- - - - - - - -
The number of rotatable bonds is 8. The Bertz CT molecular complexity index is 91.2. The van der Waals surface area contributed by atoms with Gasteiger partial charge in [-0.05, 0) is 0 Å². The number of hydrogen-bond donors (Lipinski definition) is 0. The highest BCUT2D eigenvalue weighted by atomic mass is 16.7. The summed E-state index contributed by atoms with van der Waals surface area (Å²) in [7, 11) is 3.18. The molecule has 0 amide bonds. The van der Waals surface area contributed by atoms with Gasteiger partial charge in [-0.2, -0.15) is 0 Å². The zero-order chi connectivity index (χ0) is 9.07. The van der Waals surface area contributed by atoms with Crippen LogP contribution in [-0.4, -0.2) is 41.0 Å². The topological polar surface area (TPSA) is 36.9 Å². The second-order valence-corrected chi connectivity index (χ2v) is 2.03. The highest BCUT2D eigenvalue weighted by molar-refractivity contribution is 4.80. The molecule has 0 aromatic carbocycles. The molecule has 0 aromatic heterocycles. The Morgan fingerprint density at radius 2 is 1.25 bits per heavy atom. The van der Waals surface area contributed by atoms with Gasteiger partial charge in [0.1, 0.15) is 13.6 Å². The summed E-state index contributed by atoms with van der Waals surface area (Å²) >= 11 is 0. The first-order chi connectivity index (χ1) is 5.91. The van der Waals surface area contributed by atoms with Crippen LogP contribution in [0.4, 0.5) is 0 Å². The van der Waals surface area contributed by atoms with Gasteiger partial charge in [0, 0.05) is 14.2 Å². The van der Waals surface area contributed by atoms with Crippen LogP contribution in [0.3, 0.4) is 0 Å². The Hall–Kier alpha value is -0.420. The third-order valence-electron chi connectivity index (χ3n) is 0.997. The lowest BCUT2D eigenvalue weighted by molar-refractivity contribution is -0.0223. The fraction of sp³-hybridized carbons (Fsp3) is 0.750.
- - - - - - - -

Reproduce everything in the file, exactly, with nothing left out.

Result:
The number of rotatable bonds is 8. The Bertz CT molecular complexity index is 91.2. The van der Waals surface area contributed by atoms with Gasteiger partial charge in [-0.05, 0) is 0 Å². The number of hydrogen-bond donors (Lipinski definition) is 0. The highest BCUT2D eigenvalue weighted by atomic mass is 16.7. The summed E-state index contributed by atoms with van der Waals surface area (Å²) in [7, 11) is 3.18. The molecule has 0 amide bonds. The van der Waals surface area contributed by atoms with Gasteiger partial charge in [-0.2, -0.15) is 0 Å². The zero-order chi connectivity index (χ0) is 9.07. The van der Waals surface area contributed by atoms with Crippen LogP contribution in [-0.4, -0.2) is 41.0 Å². The topological polar surface area (TPSA) is 36.9 Å². The second-order valence-corrected chi connectivity index (χ2v) is 2.03. The highest BCUT2D eigenvalue weighted by molar-refractivity contribution is 4.80. The molecule has 0 aromatic carbocycles. The molecule has 0 aromatic heterocycles. The Morgan fingerprint density at radius 2 is 1.25 bits per heavy atom. The van der Waals surface area contributed by atoms with Gasteiger partial charge in [0.1, 0.15) is 13.6 Å². The summed E-state index contributed by atoms with van der Waals surface area (Å²) >= 11 is 0. The first-order chi connectivity index (χ1) is 5.91. The van der Waals surface area contributed by atoms with Crippen LogP contribution in [0.4, 0.5) is 0 Å². The van der Waals surface area contributed by atoms with Gasteiger partial charge in [0, 0.05) is 14.2 Å². The van der Waals surface area contributed by atoms with Crippen LogP contribution in [0.3, 0.4) is 0 Å². The Hall–Kier alpha value is -0.420. The third-order valence-electron chi connectivity index (χ3n) is 0.997. The lowest BCUT2D eigenvalue weighted by molar-refractivity contribution is -0.0223. The fraction of sp³-hybridized carbons (Fsp3) is 0.750.